Art History: Grade 5 Lesson 5

Home     Kindergarten   Grade 1   Grade 2   Grade 3   Grade 4   Grade 5   Grade 6  
Artists Timeline     Periods in Art History 


This lesson is intended to serve as a brief introduction to basic elements found in Mediaeval art. What we call the "Middle Ages" extends from the decline of pagan classicism in the fourth century to the Christian revival of classical styles and values, which we call the "Renaissance", at the end of the 15th century - a span of eleven centuries. Examples have been chosen to illustrate a variety of media present in the art of this period.

MATERIALS (Don't forget the box!)

  1. Architectural Plans for 2 Churches, c.1200,  Photographic enlargements.
      Romanesque c 1100               Gothic c 1200

    The people of the Middle Ages built magnificent cathedrals, such as Notre Dame in Paris and Canterbury in England. The churches and cathedrals were the gifts of long years of labor and love from the people, both rich and poor. Not everyone could write earnest prayers or beautiful hymns or go on a pilgrimage, but almost everyone could take part in the building of a cathedral. Sometimes a skilled worker would work for years carving one beautiful figure in stone. Care, patience, skill and devotion helped to make the churches built in the Middle Ages among the finest ever erected. These works of superb beauty were fashioned not ‘for art’s sake’ as the Greeks had done, but chiefly for the greater glory of God.

    Until the 12th century Christian churches were usually built in what is known as the Romanesque style of architecture. They had small, arched windows and heavy, thick walls to support the vaulted stone ceiling. A new style of architecture called Gothic developed in Western Europe in about the 12th century. In contrast to the Romanesque style, it had thin walls and many tall, beautifully designed windows, and pointed arches. Its floor plan was always in the form of a cross. Gothic architecture was made possible by the discovery that a flying buttress, a column-like support outside the walls, would hold up a heavy ceiling (providing support from above) as well as heavy walls. The flying buttress is one of the main characteristics of Gothic architecture.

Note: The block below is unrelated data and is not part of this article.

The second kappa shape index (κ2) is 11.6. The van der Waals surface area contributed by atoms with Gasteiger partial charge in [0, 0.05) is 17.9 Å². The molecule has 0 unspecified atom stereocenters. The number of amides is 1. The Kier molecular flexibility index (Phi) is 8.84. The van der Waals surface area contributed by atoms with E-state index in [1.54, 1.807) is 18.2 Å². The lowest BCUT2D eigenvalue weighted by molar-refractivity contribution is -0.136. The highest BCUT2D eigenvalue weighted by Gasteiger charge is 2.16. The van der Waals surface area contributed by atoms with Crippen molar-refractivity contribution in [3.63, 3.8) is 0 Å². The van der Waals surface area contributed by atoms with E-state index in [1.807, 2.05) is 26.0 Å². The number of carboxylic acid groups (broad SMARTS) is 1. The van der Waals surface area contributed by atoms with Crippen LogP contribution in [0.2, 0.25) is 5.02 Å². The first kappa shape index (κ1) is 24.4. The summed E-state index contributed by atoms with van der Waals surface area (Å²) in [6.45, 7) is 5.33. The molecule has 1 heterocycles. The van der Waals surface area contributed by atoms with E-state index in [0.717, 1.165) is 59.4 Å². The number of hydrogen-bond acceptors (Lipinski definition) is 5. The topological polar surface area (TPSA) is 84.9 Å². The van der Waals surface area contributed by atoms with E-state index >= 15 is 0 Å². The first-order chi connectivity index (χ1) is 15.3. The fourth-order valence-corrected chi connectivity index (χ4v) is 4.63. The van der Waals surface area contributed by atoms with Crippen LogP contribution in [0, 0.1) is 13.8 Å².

1a. Gargoyle contemporary plaster reproduction casting. (In Box)

     About Gargoyles

    The word "Gargoyle" shares a root with the word "Gargle"; they come from "gargouille", an old French word for "Throat". A true gargoyle is a waterspout. An unusual carved creature that does not serve that purpose is properly called a "Grotesque". 


  2. Samson and the Lion, 1181, Nicholas of Verdun, Flemish (c.1150-1210), detail from the Klosterneuberg Alterpiece (Austria), gilded copper and champlevé enamel, Metropolitan Museum of Art, exhibit poster
    An altarpiece is an ornamental carving or painting, etc. above and behind an altar They typically are Bible scenes and characters. This example is of tempera paint on a wooden panel. The conventionalized face with the rimmed, staring eyes, angular patterns, linear contours and strong outlines everywhere were repeated with local variations from generation to generation from the 6th century into the 12th.

    Klosterneuberg Alter


    bulletNicholas of Verdun Biography 


  3. The Flight to Egypt, 15th century, Flemish, leaded stained glass window, Photographic reproduction 
       The precise origin of this panel is difficult to ascertain since Flemish and French glass painters worked in both countries. Typical of Flemish realism in art are the meticulous representation of the carpenter's tools that Joseph carries on his shoulder and the maternal tenderness of Mary nursing the child, Jesus. Technical advances in glass painting are also evident in the work. As in all late Flemish glass, color is primarily deep in tone, used sparingly, and restricted to garments and details of landscape. White glass predominates, heightened in its effect by additions of silver stain. When seen in a window, these white areas lend clarity to the design. In this